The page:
Tasman Motorsport: The "best Holden that won't win" tag belongs here, to the team that fields two Kiwis, Jason Richards and Greg Murphy, and is owned by Murphy's dad Kevin. It's Greg that is the strong point of this team, with four Bathurst victories under his belt. It seems that no matter how badly a season is going for "Murph" he always delivers the goods at the Mountain. The last time he was in a competitive car at Bathurst, he won, and this year he's in the best car he's been in since then. He and Richards proved their worth at Sandown, by running top six until a bad call by officials sent them almost a lap down due to a poorly-deployed safety car. This triggered off a whole set of issues that snowballed and put them way down the order. Up to that point, they were undeniably quick. Although Tasman have struggled with rear grip issues all year both drivers have done well to learn how to drive around the problems. Aside from the technical difficulties, the hurdle that Tasman (and other "second division" teams) face is the possibility of getting involved in other people's dramas. At Bathurst, the safest place to be is out front - the further down the field you are, the more likely it is that you'll be involved in someone else's prang.

Garry Rogers Motorsport: Over the years Garry has carved out a niche for himself by hiring the brightest young drivers. This course of action has tended to consign him to positions just behind the front-runners, as opposed to actually challenging for wins. However, they have stood on the top of the box a number of times in their history, most notably in 2000 at Bathurst. This year, youngster Lee Holdsworth has shown great pace, and grabbed the round win at Oran Park. It's he that holds the key to Bathurst success for GRM this year, and it will be critical that he puts in a good qualifying time to put the car near the front. If he can do that, it will be easier for trouble-prone team-mate Dean Canto to get a clean race. Alongside Tasman and SBR, I'd place GRM in the "dark-horse" category for a podium.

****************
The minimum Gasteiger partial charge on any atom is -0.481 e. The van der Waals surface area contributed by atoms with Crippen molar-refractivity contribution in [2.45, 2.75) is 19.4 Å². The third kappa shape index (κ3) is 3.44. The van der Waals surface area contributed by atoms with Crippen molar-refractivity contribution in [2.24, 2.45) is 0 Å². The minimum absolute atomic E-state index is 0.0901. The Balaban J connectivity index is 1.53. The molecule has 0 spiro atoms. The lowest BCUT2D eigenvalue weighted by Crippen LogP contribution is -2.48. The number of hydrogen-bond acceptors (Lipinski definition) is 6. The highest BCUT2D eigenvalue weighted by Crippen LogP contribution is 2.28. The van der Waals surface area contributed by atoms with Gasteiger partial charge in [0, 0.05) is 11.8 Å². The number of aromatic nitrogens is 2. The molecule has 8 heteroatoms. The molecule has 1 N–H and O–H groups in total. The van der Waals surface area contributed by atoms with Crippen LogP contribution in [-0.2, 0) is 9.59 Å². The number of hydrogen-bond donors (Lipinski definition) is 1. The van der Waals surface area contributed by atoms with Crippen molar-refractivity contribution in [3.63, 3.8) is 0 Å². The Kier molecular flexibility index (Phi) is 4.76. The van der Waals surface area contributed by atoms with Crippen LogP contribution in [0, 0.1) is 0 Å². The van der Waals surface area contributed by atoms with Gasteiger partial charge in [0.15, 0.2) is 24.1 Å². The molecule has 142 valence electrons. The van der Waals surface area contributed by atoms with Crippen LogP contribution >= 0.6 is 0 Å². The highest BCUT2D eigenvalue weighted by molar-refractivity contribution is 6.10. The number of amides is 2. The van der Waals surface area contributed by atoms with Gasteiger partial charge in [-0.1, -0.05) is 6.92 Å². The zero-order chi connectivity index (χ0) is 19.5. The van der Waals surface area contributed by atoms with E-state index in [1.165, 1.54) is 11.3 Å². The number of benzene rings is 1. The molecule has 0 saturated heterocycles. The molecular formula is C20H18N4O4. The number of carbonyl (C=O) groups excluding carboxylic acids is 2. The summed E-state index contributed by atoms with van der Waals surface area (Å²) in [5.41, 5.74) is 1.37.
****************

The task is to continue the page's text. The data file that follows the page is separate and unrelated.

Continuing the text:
There you have it, the top eight cars in this year's event.

Bathurst is always full of drama. Anyone who has ever raced the track on the numerous video games that it is featured on know how hairy the section at the top of the Mountain can be. One small mistake can spell instant retirement, and with little run-off there are rarely single-car incidents. Some would say this is why Bathurst can be a lottery, but the fact remains that the fastest teams usually win, because they stay near the front and out of harm's way.

Now all that remains is for the weather to stay good, and we'll have ourselves a great race.

(For anyone looking to find out how to find coverage of Bathurst online, shoot me an email)

Wednesday, September 26, 2007

Weekend Menu - Weeks 39 and 40

Since I'll be in Australia next week for the Bathurst 1000, here's a list of what's going on for the next two weekends.

September 28-30

  • FIA GT - Nogaro, France
  • Fuji TV Japanese Grand Prix - Fuji, Japan (Formula 1)
  • World Superbike - Vallelunga, Italy
  • Black River Stages - Harrisville, NY (US Rally Championship)
  • Belcar - Spa-Francorchamps, Belgium
  • Cork 20 International Rally - Cork, Ireland (Irish Tarmac Rally Championship)
  • Grand Finale - Mantorp, Sweden (Swedish Touring Cars)
  • ADAC Barbarossapreis - Nurburgring, Germany (VLN)
  • GP2 - Valencia, Spain
  • Spanish GT - Valencia, Spain
  • Banquet 400 - Kansas Speedway, KS (NASCAR Nextel Cup)
  • Yellow Transportation 300 - Kansas Speedway, KS (NASCAR Bsuch Series)
  • Supermoto des Nations - Franciacorta, Italy (World Supermoto Championship)
  • ELPA Rally - Aegio, Greece (FIA European Rally Championship)
  • British GT - Rockingham, England
  • British F3 - Rockingham, England